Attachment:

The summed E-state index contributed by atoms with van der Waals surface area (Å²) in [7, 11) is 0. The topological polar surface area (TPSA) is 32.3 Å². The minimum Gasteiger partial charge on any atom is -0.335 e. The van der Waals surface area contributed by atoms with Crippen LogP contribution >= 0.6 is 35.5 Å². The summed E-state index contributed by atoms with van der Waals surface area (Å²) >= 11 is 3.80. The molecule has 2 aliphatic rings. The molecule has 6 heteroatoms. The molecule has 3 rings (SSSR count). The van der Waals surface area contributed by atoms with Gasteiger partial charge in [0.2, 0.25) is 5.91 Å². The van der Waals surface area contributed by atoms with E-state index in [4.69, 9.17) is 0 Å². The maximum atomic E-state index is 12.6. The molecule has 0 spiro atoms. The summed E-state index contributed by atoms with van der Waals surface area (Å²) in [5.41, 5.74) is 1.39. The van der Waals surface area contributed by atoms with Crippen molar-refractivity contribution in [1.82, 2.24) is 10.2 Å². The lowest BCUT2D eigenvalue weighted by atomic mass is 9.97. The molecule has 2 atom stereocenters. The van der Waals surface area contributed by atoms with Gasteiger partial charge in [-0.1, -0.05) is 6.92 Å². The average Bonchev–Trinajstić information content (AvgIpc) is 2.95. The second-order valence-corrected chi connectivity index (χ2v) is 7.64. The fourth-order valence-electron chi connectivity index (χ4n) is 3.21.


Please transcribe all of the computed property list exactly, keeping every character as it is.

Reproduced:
The summed E-state index contributed by atoms with van der Waals surface area (Å²) in [7, 11) is 0. The topological polar surface area (TPSA) is 32.3 Å². The minimum Gasteiger partial charge on any atom is -0.335 e. The van der Waals surface area contributed by atoms with Crippen LogP contribution >= 0.6 is 35.5 Å². The summed E-state index contributed by atoms with van der Waals surface area (Å²) >= 11 is 3.80. The molecule has 2 aliphatic rings. The molecule has 6 heteroatoms. The molecule has 3 rings (SSSR count). The van der Waals surface area contributed by atoms with Gasteiger partial charge in [0.2, 0.25) is 5.91 Å². The van der Waals surface area contributed by atoms with E-state index in [4.69, 9.17) is 0 Å². The maximum atomic E-state index is 12.6. The molecule has 0 spiro atoms. The summed E-state index contributed by atoms with van der Waals surface area (Å²) in [5.41, 5.74) is 1.39. The van der Waals surface area contributed by atoms with Crippen molar-refractivity contribution in [1.82, 2.24) is 10.2 Å². The lowest BCUT2D eigenvalue weighted by atomic mass is 9.97. The molecule has 2 atom stereocenters. The van der Waals surface area contributed by atoms with Gasteiger partial charge in [-0.1, -0.05) is 6.92 Å². The average Bonchev–Trinajstić information content (AvgIpc) is 2.95. The second-order valence-corrected chi connectivity index (χ2v) is 7.64. The fourth-order valence-electron chi connectivity index (χ4n) is 3.21.